41) Bayesian analyses Posterior 95% Credible RR interval Posterior Posterior probability of probability of RR <1.01) 0. Results similar to those above were found using secondary models that also included gestational age. there was a significant reduction in death or profound impairment (RR ¼ 0.77. ventilated at 24 h age BW 751–1000 g.81 with a 99% estimated probability of a reduction in death or profound impairment.70.55. (0. (0. AgPT did not reduce this outcome among infants in the smaller BW stratum (RR ¼ 0. same values are shown for all infants in both birth weight strata whether ventilated or not ventilated at 24 h age. 1.78 with less than a 50% estimated probability of a reduction in this composite outcome among ventilator-treated infants p750 g and among nonventilated-treated infants 751 to 1000 g. Table 2 Impairment and profound impairmenta Outcome Observed data Aggressive phototherapy. The results consistently favored AgPT (RR ¼ 0.75. 1. (0.9 (%) 71 59 95 97 0. (0. The effect of treatment differed by BW stratum irrespective of mechanical ventilation (P ¼ 0.89) with a 99% estimated probability that AgPT reduced this composite outcome (Table 4).13) 1.52.82 1. relative risk. relative risk. 1. (0. Death or profound impairment Overall.77. (0. P-values >0.01) 1. N/total N (%) 275/902 275/684 119/896 119/678 (30) (40) (13) (18) Frequentist analyses RR 95% Confidence interval (0.58. and thus a 99% estimated probability of increased mortality with AgPT. phototherapy.00 (%) RR <0. (0.05 for an interaction of treatment with birth weight and mechanical ventilation.82. (0. 1.79.Clinical trials and aggressive phototherapy JE Tyson et al 680 decreased mortality.93 1.80 0. all subgroups were combined in the analyses (Table 2). therefore.01) 1.0 (%) 97 96 99 >99 Posterior probability of RR <0. N/total Na (%) N/total Na (%) All infants BW 501–750 g.01) 0.72 0.12) 1. (0.58. and whether the infants were born within or outside their Network center.86 0.91 1. (0. (0.73 (0.91 to 0. upper 95% confidence or credible limits for both of 1.78.97) 1.70 0.86 0. Not ventilated at 24 h age 465/902 (52) 248/347 (71) 22/56 (39) 133/294 (45) 60/203 (30) 493/902 (55) 235/337 (70) 34/65 (52) 171/313 (55) 52/186 (28) Frequentist analyses RR 95% Confidence interval (0. (0. ventilated at 24 h age BW 501–750 g.01) and a 95% estimated probability that the composite outcome of death or impairment was reduced (RR <1.55.31). Impairment or profound impairment Because there was no evidence that treatment effects for these outcomes differed among the patient subgroups (no interaction terms that were significant. N/total N (%) Impairment (All infants) impairment (Survivors only) Profound impairment (all infants) Profound impairment (survivors only) 235/902 (26) 235/672 (35) 80/895 (9) 80/665 (12) Conservative phototherapy. not ventilated at 24 h age BW 751–1000 g.69 0. P <0.00) 1.90 in profound impairment.06 0.91) 0.09) 0.83 1. Table 3 Death or impairment Subset Observed data Conservative Aggressive phototherapy.88 0. (0.98).00) 1. ethnicity. RR.56.97) 1. a No significant interaction was identified. (0.89) among all infants enrolled and among all survivors assessed with 96 to >99% estimated probability of a reduction in impairment or profound impairment and a 95 to 97% probability of an RR <0. The sensitivity analysis gave similar results (96% probability of increased mortality with AgPT for the 501 to 750 g ventilated infants) despite using an optimistic prior (0.90 (%) 95 39 92 99 43 25 1 78 86 17 0.34) Abbreviations: BW.02 (0.89 0.93.0) (Table 3). These findings were associated with a P <0.06).89) Posterior RR Bayesian analyses 95% Credible interval Posterior probability of RR <1.94) 0. body weight.74.88 to 0. Journal of Perinatology . a The total N for the four subgroups does not add to the total overall N because three infants had a missing value for mechanical ventilation.08) 0.70.90 RR for death). Infants >750 g BW had an RR of 0.02 0. the findings differed by subgroup (an interaction of treatment with BW and mechanical ventilation. However.91) Abbreviation: RR.01 0. sex.92. Death or impairment Overall AgPT was associated with a marginally significant and potentially important overall reduction in death or impairment (RR ¼ 0.69 to 0.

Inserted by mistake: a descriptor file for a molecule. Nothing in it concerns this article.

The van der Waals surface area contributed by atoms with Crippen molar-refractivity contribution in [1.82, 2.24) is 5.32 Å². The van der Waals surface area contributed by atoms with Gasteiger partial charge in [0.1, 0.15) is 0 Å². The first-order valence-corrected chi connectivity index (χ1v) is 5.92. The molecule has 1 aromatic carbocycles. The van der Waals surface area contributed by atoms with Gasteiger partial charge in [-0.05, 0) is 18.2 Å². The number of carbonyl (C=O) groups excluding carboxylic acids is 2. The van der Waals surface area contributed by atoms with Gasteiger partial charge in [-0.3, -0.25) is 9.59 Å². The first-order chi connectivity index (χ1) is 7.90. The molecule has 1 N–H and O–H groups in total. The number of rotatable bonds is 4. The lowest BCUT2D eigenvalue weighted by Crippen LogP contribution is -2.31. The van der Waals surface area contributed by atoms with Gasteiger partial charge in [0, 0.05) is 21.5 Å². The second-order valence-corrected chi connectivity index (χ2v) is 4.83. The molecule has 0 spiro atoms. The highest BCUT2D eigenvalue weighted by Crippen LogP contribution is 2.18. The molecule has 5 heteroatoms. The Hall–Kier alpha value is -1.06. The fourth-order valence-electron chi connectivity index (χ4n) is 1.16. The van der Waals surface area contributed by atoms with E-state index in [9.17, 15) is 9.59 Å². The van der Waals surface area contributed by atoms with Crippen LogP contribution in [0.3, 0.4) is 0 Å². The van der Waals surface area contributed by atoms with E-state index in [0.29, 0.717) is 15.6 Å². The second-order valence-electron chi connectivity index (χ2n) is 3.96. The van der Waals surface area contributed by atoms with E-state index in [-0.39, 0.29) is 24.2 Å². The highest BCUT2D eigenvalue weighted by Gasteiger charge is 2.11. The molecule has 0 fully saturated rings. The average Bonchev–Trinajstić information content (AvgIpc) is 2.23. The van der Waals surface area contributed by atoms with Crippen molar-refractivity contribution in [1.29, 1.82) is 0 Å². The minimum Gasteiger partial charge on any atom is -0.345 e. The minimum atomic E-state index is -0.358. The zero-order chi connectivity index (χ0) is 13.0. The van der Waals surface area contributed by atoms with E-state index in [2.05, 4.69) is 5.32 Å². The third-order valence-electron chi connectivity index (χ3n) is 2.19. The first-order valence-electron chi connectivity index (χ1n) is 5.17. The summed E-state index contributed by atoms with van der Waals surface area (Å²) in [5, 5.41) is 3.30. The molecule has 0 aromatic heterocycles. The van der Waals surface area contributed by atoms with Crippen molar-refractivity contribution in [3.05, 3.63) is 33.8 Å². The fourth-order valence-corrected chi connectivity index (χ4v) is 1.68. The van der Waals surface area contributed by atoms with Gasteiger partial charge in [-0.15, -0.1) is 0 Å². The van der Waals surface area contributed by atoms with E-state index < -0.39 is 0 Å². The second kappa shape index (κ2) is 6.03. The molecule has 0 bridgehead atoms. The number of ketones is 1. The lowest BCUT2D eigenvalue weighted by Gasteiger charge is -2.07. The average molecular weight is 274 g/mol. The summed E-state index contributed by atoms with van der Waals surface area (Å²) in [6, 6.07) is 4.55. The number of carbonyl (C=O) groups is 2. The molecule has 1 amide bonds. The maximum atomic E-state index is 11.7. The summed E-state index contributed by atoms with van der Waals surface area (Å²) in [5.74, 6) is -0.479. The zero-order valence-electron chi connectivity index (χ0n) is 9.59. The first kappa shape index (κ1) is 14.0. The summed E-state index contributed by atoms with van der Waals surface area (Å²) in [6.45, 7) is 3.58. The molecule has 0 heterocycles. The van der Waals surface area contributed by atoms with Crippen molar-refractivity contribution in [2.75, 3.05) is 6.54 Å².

However.96 to 1. The reduction in bilirubin with phototherapy might increase the susceptibility of ELBW infants to oxidative injury. 0. as in our analysis of ventilated 501 to 750 g infants. suggests the possibility of an increased mortality in the smallest infants in the trial. like those in the Collaborative Phototherapy Trial. 0.89 0.81 Abbreviations: BW. RR ¼ 1.98 0.9 (%) 63 7 89 0. The possibility that AgPT increases mortality of ventilated infants p750 g BW treated is supported by our Bayesian analyses performed to complement the frequentist analyses.87.7 Yet.Clinical trials and aggressive phototherapy JE Tyson et al 681 Table 4 Death or profound impairment Subset Observed data Aggressive phototherapy. like almost all clinical trials.96) Posterior RR Bayesian analyses 95% Credible interval (0. N/total N (%) All infants BW 501–750 ga BW 751–1000ga 310/895 (35) 202/403 (50) 108/492 (22) Conservative phototherapy.12 While larger and healthier infants might escape injury discernible in our trial. a factor likely to make it difficult to identify phototherapy hazards. The use of AgPT for the smallest and sickest newborns might be analogous to use of surgery (rather than radiation or chemotherapy alone) for some cancer patients to improve their long-term outcome despite a greater initial risk of death.10) (0. Because the effects of any therapy may differ considerably in different subgroups.13 These findings have been largely ignored because they were not significant at P <0. 80% of the ConPT group received phototherapy.8. their assessment was preplanned. 1.3 Although the P-value for a two-way interaction between treatment group and BW was not significant (P ¼ 0. the use of composite outcomes may be unavoidable for such questions as the effect of AgPT on survival without impairment when the components (death or impairment) are competing outcomes.69. Even so.80. 0. In contrast. Such analyses do not assess the likelihood that the alternative hypothesis is correct. subgroup analyses are most likely to be valid when. body weight. N/total N (%) 337/896 (38) 200/400 (50) 137/496 (28) Frequentist analyses RR 95% Confidence interval (0.87.32. Our trial.30 Such differences are particularly important in identifying treatment hazards to which the highest risk patients may be especially vulnerable.81 0. and this finding.99) (0. except perhaps in the most vulnerable infants. 0. Discussion Despite concerns about extrapolating treatment effects from larger and healthier infants to the most immature infants.79.96) Posterior probability of RR <1. When.68.31 Bilirubin is reported to be a powerful antioxidant.82). phototoxicity might directly result in oxidative injury to cell membranes or other adverse effects.11. and they are biologically plausible. an error often made in failing to recognize and seriously consider important potential treatment hazards when statistical power is limited. as in our study. we identified a significant three-way interaction suggesting that AgPT increased mortality among ventilated infants p750 g BW.1 phototherapy has been considered both effective and safe in all newborns. the results for each component should be separately analyzed. Bayesian analyses directly assess the question: How likely is the treatment to Journal of Perinatology . relative risk. they are supported by pre-existing evidence. The preselected primary outcome was the composite outcome of death or impairment. a difference equal to the 5% absolute reduction in the number of infants with impairment and only slightly more than the 4% reduction in infants with profound impairment in this BW group. This finding was supported by the sensitivity analysis using an optimistic prior probability. had high power only to identify overall treatment effects using conventional frequentist statistics. a Same values for those ventilated and not ventilated at 24 h age.29 In our Network trial.10) (0. 1. power was limited. subgroup differences should be considered in any trial. preterm infants have been randomly assigned to treatment with phototherapy or no phototherapy in only one large trial.98 0. but also among all low BW (<2500 g) infants (n ¼ 1063.15). the effect of treatment appears to differ for the different components of outcome.0 (%) 99 63 99 Posterior probability of RR <0. confidence interval ¼ 0. However. This Network trial is the only large trial to date of AgPT. We previously reported that the absolute number of deaths among 501 to 750 g infants was 5% greater with aggressive than ConPT. Subgroup analyses must be viewed with skepticism. Frequentist analyses assess the probability that the observed or a larger difference between groups would occur assuming the null hypothesis is correct. The analyses reported herein were conducted to provide the best assessment possible with the available data to evaluate whether the benefits and hazards of AgPT among the smallest and sickest infants differ from those in other ELBW infants. RR.98) (0. Composite outcomes have the disadvantage that treatment may have opposite effects for the outcome components.12 The findings were compatible with a substantial increase in mortality with phototherapy among not only ELBW infants as noted above.11.05. and it was performed decades ago. phototoxicity would be most likely to be identifiable in the most immature infants whose skin readily transmits light and who would be most vulnerable to oxidative injury.9 Moreover.10.88 0.